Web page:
It is not true that Clint Eastwood is necessarily better behind the camera, but he definitely does a good job when he is. And the again, it is easy to believe that it is Ken Watanabe who is the central character – well he is in a lead role. In my opinion there is no lead role other than the subject, but then was it about war? If the film is about the futility of the war (which I truly doubt it is), then I am a fairly disappointed. Because the film often gets heavily involved with Japanese culture and lifestyle that is very in your face.
It is perhaps better to see the story of a few people in a particular situation; an array of colourful personalities in a monochrome situation. Talking of colour, yet another film that desaturates the colour of a war-situation. We saw that to an extent in The Valley of Elah. What does lack of colour really mean in war movies – I am yet to decipher that. In fact war is most colourful (note, I don’t say cheerful). Perhaps desaturating the movie is about taking the cheer out of it. I don’t know.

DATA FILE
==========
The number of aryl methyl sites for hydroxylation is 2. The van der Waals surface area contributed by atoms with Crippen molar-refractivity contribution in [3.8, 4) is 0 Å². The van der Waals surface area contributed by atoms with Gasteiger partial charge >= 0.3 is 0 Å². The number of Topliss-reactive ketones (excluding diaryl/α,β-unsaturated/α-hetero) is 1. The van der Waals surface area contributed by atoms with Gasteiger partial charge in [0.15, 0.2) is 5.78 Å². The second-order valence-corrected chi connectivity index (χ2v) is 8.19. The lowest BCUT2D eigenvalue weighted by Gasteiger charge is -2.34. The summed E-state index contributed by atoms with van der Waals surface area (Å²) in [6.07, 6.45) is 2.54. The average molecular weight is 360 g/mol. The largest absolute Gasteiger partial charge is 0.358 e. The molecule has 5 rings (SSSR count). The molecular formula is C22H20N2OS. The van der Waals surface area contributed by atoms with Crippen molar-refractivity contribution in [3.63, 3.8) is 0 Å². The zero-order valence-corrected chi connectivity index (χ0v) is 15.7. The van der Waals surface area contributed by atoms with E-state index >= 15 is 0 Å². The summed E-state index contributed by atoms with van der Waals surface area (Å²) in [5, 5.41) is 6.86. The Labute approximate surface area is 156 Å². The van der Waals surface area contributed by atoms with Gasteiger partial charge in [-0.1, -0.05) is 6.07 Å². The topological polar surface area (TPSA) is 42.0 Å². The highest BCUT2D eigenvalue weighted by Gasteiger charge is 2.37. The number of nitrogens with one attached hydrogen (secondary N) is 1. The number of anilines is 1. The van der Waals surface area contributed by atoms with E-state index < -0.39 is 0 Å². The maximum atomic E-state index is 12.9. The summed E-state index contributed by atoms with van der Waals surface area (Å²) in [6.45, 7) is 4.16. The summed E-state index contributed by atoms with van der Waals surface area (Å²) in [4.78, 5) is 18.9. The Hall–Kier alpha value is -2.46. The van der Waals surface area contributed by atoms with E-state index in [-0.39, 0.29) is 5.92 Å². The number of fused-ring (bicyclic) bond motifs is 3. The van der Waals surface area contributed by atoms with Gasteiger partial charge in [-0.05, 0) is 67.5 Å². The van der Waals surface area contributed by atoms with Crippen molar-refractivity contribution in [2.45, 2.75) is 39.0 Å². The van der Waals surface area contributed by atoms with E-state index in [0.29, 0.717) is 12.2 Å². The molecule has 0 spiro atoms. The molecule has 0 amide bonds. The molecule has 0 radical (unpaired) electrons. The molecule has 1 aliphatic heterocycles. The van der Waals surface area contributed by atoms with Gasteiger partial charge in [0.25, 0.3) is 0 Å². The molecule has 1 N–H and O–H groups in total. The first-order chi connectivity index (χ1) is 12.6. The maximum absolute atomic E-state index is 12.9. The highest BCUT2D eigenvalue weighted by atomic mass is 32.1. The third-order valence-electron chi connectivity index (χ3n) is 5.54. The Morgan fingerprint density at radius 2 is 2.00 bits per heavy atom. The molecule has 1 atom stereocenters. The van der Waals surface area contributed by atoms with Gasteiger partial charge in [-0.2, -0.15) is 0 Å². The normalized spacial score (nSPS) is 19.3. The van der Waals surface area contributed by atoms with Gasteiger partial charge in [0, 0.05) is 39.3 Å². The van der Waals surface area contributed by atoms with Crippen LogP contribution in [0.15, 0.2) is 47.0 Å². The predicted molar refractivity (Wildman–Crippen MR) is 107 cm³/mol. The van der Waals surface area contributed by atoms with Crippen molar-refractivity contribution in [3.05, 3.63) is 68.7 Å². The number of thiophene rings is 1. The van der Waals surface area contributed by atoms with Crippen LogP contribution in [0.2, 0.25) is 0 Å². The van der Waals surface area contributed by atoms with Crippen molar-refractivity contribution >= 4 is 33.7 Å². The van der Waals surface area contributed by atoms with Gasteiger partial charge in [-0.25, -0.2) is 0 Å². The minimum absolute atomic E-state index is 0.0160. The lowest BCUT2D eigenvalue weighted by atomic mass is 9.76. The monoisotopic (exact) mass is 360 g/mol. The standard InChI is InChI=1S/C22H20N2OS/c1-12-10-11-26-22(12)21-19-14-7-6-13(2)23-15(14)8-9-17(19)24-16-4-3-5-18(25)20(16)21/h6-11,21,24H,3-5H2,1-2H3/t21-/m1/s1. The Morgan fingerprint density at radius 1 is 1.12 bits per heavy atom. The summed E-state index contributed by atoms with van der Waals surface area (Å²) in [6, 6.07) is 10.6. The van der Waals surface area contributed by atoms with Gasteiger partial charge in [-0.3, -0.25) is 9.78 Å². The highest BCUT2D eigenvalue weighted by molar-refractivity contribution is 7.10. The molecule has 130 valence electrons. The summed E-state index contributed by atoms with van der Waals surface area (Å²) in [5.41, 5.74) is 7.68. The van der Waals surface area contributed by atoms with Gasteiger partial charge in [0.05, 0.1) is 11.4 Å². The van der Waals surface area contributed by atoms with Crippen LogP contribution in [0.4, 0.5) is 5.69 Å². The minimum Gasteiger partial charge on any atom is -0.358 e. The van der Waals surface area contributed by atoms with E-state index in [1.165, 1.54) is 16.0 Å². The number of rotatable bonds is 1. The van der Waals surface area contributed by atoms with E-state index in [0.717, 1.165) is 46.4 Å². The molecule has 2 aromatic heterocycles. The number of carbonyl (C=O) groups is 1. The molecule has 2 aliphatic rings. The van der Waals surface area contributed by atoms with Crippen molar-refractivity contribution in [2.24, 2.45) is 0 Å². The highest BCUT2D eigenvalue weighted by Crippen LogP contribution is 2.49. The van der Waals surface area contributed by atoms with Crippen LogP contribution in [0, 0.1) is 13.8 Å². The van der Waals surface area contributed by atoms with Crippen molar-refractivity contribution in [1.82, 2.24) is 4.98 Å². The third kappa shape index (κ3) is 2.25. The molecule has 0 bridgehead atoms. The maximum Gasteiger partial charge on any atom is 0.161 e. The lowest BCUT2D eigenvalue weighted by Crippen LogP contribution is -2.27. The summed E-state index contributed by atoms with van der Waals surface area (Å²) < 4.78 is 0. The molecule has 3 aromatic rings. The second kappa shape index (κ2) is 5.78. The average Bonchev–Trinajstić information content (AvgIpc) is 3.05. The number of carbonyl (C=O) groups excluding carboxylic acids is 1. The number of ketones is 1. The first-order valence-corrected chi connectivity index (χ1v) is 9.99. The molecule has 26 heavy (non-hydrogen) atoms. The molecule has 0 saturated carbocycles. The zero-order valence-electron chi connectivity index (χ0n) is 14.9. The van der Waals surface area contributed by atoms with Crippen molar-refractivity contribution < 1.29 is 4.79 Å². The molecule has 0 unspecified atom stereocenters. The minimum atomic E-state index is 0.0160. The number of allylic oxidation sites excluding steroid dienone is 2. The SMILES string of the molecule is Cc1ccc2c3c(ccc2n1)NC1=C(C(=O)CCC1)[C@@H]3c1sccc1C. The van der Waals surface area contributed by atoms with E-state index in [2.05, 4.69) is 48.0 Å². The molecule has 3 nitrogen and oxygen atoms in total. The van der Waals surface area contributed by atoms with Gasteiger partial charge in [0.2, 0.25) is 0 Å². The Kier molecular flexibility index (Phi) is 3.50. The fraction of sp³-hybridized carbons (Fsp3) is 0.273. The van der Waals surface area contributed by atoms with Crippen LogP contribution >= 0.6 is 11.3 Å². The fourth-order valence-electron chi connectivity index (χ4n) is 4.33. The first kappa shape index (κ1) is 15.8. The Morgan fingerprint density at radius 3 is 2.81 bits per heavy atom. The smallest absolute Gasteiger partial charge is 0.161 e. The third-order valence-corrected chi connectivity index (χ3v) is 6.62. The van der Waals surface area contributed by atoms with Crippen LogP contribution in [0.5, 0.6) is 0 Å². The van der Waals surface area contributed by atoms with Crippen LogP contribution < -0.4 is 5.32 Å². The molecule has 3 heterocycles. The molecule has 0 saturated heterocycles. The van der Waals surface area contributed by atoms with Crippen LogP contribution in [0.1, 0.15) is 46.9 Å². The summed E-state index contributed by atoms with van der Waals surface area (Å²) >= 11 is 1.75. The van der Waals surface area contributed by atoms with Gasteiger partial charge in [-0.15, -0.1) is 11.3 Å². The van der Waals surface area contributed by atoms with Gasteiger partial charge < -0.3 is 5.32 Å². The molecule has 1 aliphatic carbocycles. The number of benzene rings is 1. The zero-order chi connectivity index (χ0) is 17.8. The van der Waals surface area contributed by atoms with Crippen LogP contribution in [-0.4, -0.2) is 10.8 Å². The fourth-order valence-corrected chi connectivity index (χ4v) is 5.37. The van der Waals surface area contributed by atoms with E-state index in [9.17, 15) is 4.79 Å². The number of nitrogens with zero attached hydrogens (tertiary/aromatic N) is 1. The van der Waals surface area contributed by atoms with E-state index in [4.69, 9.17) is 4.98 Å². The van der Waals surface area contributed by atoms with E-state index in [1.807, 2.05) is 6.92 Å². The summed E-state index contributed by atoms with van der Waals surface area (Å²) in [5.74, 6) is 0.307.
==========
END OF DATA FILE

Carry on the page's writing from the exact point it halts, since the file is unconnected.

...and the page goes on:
One scene, in which a US soldier is taken captive, was particularly interesting, more so, if you recall a similar scene in Black Hawk Down.
I loved what Clint Eastwood does with building and presenting his characters. the smile, the snicker, the shock, the silence, the contemplation, the fear and disgust are well-captured, well presented.
He did it to good effect in Million Dollar Baby, he has done it again.
I haven’t seen Flags of Our Fathers; Letters from Iwo Jima and Flags of Our Fathers are supposed to be ‘sister films’. Perhaps, this review will be in better perspective after that film is also seen.
Letters from Iwo Jima (2006) is a definite collectible. A must have in your DVD collection. (Don’t put in the “War Films” shelf)